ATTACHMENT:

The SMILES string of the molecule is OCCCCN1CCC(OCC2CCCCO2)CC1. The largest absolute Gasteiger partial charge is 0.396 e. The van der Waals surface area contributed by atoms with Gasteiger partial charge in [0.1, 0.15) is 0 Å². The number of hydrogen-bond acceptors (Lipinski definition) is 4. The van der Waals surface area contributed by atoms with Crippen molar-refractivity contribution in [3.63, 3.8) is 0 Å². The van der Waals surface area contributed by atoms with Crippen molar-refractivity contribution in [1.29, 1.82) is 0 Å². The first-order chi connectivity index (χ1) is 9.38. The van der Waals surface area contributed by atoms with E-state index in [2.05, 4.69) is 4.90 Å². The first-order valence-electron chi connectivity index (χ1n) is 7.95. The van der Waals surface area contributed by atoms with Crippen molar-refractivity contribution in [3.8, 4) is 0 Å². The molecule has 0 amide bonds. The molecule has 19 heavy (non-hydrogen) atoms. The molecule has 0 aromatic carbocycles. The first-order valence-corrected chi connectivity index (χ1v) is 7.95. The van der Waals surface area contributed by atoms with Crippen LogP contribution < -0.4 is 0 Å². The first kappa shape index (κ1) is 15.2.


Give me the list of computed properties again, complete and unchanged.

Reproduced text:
The SMILES string of the molecule is OCCCCN1CCC(OCC2CCCCO2)CC1. The largest absolute Gasteiger partial charge is 0.396 e. The van der Waals surface area contributed by atoms with Gasteiger partial charge in [0.1, 0.15) is 0 Å². The number of hydrogen-bond acceptors (Lipinski definition) is 4. The van der Waals surface area contributed by atoms with Crippen molar-refractivity contribution in [3.63, 3.8) is 0 Å². The van der Waals surface area contributed by atoms with Crippen molar-refractivity contribution in [1.29, 1.82) is 0 Å². The first-order chi connectivity index (χ1) is 9.38. The van der Waals surface area contributed by atoms with E-state index in [2.05, 4.69) is 4.90 Å². The first-order valence-electron chi connectivity index (χ1n) is 7.95. The van der Waals surface area contributed by atoms with Crippen molar-refractivity contribution in [3.8, 4) is 0 Å². The molecule has 0 amide bonds. The molecule has 19 heavy (non-hydrogen) atoms. The molecule has 0 aromatic carbocycles. The first-order valence-corrected chi connectivity index (χ1v) is 7.95. The van der Waals surface area contributed by atoms with Crippen LogP contribution < -0.4 is 0 Å². The first kappa shape index (κ1) is 15.2.